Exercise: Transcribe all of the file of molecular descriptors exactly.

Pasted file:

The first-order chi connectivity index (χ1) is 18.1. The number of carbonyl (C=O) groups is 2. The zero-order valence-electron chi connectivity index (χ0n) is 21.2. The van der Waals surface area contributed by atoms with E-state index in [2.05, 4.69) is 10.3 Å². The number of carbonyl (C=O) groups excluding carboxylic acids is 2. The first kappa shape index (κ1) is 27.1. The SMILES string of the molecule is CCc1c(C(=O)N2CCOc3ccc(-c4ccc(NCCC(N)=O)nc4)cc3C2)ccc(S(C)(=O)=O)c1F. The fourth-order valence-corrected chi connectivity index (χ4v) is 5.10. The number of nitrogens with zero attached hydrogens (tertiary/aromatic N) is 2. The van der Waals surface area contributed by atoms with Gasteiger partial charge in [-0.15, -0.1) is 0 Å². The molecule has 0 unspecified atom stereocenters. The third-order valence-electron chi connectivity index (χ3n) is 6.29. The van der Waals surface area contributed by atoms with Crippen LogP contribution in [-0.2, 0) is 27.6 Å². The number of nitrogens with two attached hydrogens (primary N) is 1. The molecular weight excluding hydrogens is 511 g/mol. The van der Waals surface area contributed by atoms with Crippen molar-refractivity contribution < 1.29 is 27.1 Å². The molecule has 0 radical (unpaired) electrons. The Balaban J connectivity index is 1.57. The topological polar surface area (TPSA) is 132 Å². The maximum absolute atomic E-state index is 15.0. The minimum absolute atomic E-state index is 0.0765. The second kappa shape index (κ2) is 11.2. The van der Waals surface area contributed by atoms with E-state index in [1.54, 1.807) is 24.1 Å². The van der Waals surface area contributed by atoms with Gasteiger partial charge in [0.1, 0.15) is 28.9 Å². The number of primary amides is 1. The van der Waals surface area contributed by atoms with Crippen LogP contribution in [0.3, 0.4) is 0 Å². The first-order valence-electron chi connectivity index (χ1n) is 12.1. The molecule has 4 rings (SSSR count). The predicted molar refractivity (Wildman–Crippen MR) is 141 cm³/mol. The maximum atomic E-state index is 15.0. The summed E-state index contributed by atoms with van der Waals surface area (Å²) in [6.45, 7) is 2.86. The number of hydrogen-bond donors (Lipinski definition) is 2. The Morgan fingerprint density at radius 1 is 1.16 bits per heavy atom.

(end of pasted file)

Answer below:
The first-order chi connectivity index (χ1) is 18.1. The number of carbonyl (C=O) groups is 2. The zero-order valence-electron chi connectivity index (χ0n) is 21.2. The van der Waals surface area contributed by atoms with E-state index in [2.05, 4.69) is 10.3 Å². The number of carbonyl (C=O) groups excluding carboxylic acids is 2. The first kappa shape index (κ1) is 27.1. The SMILES string of the molecule is CCc1c(C(=O)N2CCOc3ccc(-c4ccc(NCCC(N)=O)nc4)cc3C2)ccc(S(C)(=O)=O)c1F. The fourth-order valence-corrected chi connectivity index (χ4v) is 5.10. The number of nitrogens with zero attached hydrogens (tertiary/aromatic N) is 2. The van der Waals surface area contributed by atoms with Gasteiger partial charge in [-0.15, -0.1) is 0 Å². The molecule has 0 unspecified atom stereocenters. The third-order valence-electron chi connectivity index (χ3n) is 6.29. The van der Waals surface area contributed by atoms with Crippen LogP contribution in [-0.2, 0) is 27.6 Å². The number of nitrogens with two attached hydrogens (primary N) is 1. The molecular weight excluding hydrogens is 511 g/mol. The van der Waals surface area contributed by atoms with Crippen molar-refractivity contribution < 1.29 is 27.1 Å². The molecule has 0 radical (unpaired) electrons. The Balaban J connectivity index is 1.57. The topological polar surface area (TPSA) is 132 Å². The maximum absolute atomic E-state index is 15.0. The minimum absolute atomic E-state index is 0.0765. The second kappa shape index (κ2) is 11.2. The van der Waals surface area contributed by atoms with E-state index in [1.54, 1.807) is 24.1 Å². The van der Waals surface area contributed by atoms with Gasteiger partial charge in [0.1, 0.15) is 28.9 Å². The number of primary amides is 1. The van der Waals surface area contributed by atoms with Crippen LogP contribution in [0.3, 0.4) is 0 Å². The first-order valence-electron chi connectivity index (χ1n) is 12.1. The molecule has 4 rings (SSSR count). The predicted molar refractivity (Wildman–Crippen MR) is 141 cm³/mol. The maximum atomic E-state index is 15.0. The summed E-state index contributed by atoms with van der Waals surface area (Å²) in [6.45, 7) is 2.86. The number of hydrogen-bond donors (Lipinski definition) is 2. The Morgan fingerprint density at radius 1 is 1.16 bits per heavy atom.